Myth 4

“I.e.” and “e.g.” mean the same thing. Wrong! “E.g.” means “for example,” and “i.e.” means roughly “in other words.” You use “e.g.” to provide a list of incomplete examples, and you use “i.e.” to provide a complete clarifying list or statement.

Wondering how to remember the difference between these two words? From now on, i.e., which starts with i, means “in other words,” and e.g., which starts with e, means “for example.” I = in other words. E= example.

Myth 5

You use “a” before words that start with consonants and “an” before words that start with vowels. Wrong! You use “a” before words that start with consonant sounds and “an” before words that start with vowel sounds. So, you’d write that someone has “an MBA” instead of “a MBA,” because even though “MBA” starts with M, which is a consonant, it starts with the sound of the vowel E.

Myth 6

You shouldn’t end a sentence with a preposition. Wrong! You shouldn’t end a sentence with a preposition when the sentence would mean the same thing if you left off the preposition. That means “Where are you at?” is wrong (or at least annoying) because “Where are you?” means the same thing. But there are many sentences where the final preposition is part of a phrasal verb or is necessary to keep from making stuffy, stilted sentences: “I’m going to throw up,” “What are you waiting for” are just a few examples.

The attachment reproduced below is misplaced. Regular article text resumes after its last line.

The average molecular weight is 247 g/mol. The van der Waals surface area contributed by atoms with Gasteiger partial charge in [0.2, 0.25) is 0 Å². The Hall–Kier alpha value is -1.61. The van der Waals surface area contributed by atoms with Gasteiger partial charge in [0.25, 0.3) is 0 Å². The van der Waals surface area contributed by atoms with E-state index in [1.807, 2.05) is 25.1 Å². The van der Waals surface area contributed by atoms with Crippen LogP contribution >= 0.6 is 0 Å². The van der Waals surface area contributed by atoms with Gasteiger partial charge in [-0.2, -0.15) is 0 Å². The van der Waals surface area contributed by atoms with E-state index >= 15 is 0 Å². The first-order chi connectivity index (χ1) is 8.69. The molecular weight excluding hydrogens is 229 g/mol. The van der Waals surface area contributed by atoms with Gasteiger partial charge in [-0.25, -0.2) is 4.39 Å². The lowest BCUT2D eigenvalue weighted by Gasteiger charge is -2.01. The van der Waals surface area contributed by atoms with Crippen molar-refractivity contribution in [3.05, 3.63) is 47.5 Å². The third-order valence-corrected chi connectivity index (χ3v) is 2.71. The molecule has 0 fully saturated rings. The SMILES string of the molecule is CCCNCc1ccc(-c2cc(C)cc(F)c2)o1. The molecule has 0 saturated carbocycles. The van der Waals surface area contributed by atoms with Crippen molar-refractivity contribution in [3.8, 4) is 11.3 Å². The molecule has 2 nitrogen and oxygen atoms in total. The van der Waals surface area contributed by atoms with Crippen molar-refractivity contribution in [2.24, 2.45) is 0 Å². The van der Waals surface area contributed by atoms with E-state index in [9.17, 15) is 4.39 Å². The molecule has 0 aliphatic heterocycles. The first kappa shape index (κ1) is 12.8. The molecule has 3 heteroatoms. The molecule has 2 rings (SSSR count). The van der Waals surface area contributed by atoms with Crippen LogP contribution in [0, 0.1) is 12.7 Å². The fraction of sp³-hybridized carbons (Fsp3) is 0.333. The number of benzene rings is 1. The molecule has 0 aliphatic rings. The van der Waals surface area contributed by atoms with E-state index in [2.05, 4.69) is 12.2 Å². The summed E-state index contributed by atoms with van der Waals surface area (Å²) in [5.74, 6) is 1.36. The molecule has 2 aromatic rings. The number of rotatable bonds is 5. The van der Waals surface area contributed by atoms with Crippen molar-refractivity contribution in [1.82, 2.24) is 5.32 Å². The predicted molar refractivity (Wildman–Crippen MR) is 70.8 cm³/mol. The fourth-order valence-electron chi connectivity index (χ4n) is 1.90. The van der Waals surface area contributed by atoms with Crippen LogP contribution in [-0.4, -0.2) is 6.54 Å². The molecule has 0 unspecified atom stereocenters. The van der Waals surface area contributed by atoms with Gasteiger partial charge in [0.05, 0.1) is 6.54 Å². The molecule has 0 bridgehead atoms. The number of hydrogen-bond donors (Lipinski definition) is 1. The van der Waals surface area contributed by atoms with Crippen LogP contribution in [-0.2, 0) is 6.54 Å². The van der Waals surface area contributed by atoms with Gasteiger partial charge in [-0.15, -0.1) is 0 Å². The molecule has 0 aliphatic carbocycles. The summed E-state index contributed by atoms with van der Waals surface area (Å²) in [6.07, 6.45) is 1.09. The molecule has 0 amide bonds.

#GrammarSeries – Grammar myths you need to get rid of

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Hey Sparkle Writers! We know that as a writer you would have read and heard so many ‘grammar rules’ – the ones that are true and those that are untrue. 

Today we want to debunk a few of those myths. Whose ready to unlearn and relearn?

Here we go!

Myth 1

You shouldn’t start a sentence with the word “however.” 

Wrong! It’s fine to start a sentence with “however” so long as you use a comma after it when it means “nevertheless.” 

The comma is important because however is a conjunctive adverb that can be used in two different ways: it can join main clauses and it can modify a clause.

If you use however at the beginning of a sentence and don’t insert a comma, it would mean “in whatever manner,” “to whatever extent,” or “no matter how.”